73. PLOT TWIST Brian Paquette Interiors Seattle brianpaquetteinteriors.com

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Restoration Hardware restorationhardware.com

Juniper Design juniperdesign.com

Blu Dot bludot.com

Schoolhouse Electric Portland schoolhouseelectric.com

Pindler pindler.com

Totokaelo Art + Object Seattle totokaelo.com

pieceHomes.com piecehomes.com

Ken Lais Construction Canby, OR (503) 266-3942

Lawson-Fenning lawsonfenning.com

Inform Interiors Seattle informseattle.com

PHC Construction Bainbridge Island, WA phc-construction.com

42. PROFILE Allison Ullmer Portland allisonullmer.com

Kerry Joyce Textiles kerryjoycetextiles.com

Room & Board Seattle roomandboard.com

Trammell-GagnĂŠ Seattle tgshowroom.com

Herman Miller hermanmiller.com

Jayson Home jaysonhome.com

Fuse Lighting fuselighting.com

62. RENOVATION Beebe Skidmore Architects Portland beebeskidmore.com

HD Golf Vaughan, ON hdgolf.com

110

Rejuvenation Seattle, Portland rejuvenation.com

Pental Granite & Marble Multiple locations pentalonline.com

Grow Community Bainbridge Island, WA growbainbridge.com

Also Known As Vancouver alsoknownas.ca

Fine Paints of Europe finepaintsofeurope.com

Asani Bainbridge Island, WA asanillc.com

Studio Four NYC studiofournyc.com

32. INTERIORS Occupy Design Vancouver occupydesign.com

49. RENOVATION Mallet Incorporated Seattle malletinc.com

Apparatus apparatusstudio.com Design Within Reach Seattle, Portland dwr.com Garza Marfa garzamarfa.com

Workstead workstead.com Zak + Fox zakandfox.com

80. OPEN SECRET Measured Architects Vancouver measured.ca Aloe Designs Vancouver aloedesigns.com CX Contracting & Construction Management cxcontracting.ca Fast + Epp Vancouver fastepp.com Nico Spacecraft Roberts Creek, B.C. nicospacecraft.com Toko Garden Design Coquitlam, B.C. tokogarden.ca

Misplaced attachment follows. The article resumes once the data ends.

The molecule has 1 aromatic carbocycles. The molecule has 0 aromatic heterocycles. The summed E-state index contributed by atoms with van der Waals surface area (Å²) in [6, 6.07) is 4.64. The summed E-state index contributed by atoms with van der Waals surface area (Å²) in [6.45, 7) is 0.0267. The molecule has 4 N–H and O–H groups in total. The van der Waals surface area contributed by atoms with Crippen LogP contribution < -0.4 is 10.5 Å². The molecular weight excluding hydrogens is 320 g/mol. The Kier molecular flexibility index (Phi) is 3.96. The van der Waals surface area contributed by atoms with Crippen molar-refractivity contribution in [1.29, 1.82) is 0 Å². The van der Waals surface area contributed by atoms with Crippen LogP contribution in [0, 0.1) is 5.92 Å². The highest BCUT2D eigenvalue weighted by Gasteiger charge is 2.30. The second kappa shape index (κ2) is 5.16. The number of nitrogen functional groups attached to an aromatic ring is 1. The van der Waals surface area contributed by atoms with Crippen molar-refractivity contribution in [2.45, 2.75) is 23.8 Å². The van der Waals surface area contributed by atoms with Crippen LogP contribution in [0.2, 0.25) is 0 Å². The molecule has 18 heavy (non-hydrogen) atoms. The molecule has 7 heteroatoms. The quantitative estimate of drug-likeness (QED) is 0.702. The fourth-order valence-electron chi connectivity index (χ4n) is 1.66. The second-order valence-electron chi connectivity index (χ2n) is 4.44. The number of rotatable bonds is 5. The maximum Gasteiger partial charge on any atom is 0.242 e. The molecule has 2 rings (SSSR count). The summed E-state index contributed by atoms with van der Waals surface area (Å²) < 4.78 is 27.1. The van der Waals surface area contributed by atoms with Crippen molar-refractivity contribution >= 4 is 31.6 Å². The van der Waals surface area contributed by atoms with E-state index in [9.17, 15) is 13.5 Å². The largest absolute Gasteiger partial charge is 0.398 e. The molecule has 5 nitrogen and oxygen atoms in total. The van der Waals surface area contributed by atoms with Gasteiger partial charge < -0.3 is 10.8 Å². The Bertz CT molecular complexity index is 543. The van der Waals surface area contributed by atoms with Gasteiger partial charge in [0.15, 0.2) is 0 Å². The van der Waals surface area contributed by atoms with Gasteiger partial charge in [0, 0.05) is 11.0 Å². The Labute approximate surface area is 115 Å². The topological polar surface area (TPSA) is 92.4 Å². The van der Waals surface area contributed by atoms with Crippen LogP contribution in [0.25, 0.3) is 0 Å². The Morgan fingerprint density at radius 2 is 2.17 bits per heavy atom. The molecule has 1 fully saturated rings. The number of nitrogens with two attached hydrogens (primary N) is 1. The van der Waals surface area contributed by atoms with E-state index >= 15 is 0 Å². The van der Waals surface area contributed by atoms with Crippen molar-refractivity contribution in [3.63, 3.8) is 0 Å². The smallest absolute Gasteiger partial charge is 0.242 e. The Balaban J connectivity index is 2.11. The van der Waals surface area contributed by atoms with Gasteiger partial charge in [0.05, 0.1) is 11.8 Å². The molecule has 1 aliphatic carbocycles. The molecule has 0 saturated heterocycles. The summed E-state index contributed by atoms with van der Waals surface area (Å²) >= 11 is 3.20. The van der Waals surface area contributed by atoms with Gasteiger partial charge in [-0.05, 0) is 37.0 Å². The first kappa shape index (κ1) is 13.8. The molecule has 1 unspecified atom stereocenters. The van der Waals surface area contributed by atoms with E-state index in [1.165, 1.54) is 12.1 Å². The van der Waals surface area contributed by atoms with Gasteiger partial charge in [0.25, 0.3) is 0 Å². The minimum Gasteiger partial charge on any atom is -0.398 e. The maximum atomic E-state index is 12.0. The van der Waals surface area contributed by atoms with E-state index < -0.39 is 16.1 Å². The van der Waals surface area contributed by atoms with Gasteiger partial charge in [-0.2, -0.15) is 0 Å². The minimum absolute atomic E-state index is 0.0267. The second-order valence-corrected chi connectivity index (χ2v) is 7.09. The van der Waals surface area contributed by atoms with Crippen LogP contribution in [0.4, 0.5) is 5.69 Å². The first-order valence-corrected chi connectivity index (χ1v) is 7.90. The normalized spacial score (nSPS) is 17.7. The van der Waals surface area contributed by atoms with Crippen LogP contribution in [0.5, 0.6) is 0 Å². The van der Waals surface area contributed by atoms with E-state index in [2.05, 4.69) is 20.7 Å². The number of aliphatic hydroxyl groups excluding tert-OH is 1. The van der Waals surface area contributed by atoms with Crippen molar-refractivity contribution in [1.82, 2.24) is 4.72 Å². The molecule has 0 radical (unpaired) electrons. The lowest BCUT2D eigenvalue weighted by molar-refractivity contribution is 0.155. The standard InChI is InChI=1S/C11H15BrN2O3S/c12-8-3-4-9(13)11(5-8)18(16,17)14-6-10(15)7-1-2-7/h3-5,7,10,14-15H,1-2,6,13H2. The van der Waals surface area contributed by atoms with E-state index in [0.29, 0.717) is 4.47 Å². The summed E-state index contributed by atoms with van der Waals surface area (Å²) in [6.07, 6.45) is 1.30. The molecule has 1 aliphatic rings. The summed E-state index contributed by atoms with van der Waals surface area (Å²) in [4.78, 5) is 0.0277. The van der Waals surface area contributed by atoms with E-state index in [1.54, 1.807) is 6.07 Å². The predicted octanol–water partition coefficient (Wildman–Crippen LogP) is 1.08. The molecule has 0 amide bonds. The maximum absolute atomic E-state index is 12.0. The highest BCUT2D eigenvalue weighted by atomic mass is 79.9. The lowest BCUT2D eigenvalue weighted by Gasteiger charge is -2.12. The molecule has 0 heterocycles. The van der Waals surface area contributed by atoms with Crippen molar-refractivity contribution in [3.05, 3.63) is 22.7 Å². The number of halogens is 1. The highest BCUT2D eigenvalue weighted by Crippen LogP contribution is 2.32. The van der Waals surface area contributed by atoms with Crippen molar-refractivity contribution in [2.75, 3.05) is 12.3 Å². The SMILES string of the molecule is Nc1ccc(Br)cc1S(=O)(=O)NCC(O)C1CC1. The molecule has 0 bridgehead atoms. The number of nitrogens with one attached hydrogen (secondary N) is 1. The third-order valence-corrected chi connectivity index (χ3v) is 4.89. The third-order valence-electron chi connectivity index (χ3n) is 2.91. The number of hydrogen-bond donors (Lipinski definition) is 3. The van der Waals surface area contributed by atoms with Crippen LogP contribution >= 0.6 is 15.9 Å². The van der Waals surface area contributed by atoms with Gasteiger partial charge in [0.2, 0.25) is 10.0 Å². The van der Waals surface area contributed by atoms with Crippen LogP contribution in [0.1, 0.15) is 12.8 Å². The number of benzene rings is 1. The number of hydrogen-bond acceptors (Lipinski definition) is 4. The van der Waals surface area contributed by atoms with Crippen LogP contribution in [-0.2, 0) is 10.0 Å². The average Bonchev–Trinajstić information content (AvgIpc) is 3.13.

90. A LITTLE OFFBEAT Osmose Design Portland osmosedesign.com Ali Gradischer Portland behance.net/aligradischer


market The ultimate buyer’s guide. Your resource for everything from design studios and artisans to trades- and craftspeople.

Sin In Linen Celebrity artist invites you to bed ... the Atomic Dreams Collection by famed artist Ragnar, is designed for the most stylish home. The ultra-luxury midcentury modern collection gives any room an immediate facelift. Choose from bedding, bath, and kitchen linens. GRAY readers enjoy 10% off order using SINGRAY at checkout. sininlinen.com

Archilume Archilume’s unassuming simplicity masks a visionary design that transforms energy-efficient LED lighting into beautiful accent luminaires. The clear cylindrical lens features a conical diffuser that emits an elegant glow without the glare of a visible light source. Suited for ultra-modern to heritage-style interiors, the transparency of this design is its trademark aesthetic feature. Available in two gentle light effects: one evokes ripples on water, the other provides diffuse, even illumination. These dimmable luminaires are intended for illumination at counter and bar areas, in clustered formations as chandeliers in entrances, lounges and dining areas, or anywhere people want beautiful lighting accents. www.archilume.com (604) 710-2576

not2big® React. Reduce. Rethink. Recycle. Relax. At not2big, we build modern artisan furniture one piece at a time. Handcrafted and individually numbered, no two pieces are exactly alike. Our designs combine the warmth of wood with a creative mix of other materials to produce timeless furniture that is functional and beautiful. Whether you choose an in-house design or a custom piece, it will be a true original. Our goal is to inspire, delight, and surprise, bringing our clients a personalized experience and providing them with a unique product not available anywhere else. Rethinking how furniture is made. We are not2big! www.not2big.com (425) 503-0710

Reed LaPlant Studio From a small shop in Northeast Portland, Reed LaPlant combines a modern aesthetic, classic sensibility, and traditional craftsmanship to produce hand-made, heirloom-quality furniture. Drawing from a background in architecture and art history, Reed designs and builds each piece to transcend styles and eras, and to endure decades and generations. Choose from a previously designed and built line of work, request a custom piece, or collaborate ... your choice, your needs, your space, your lifestyle. reedlaplant.com (503) 505-2543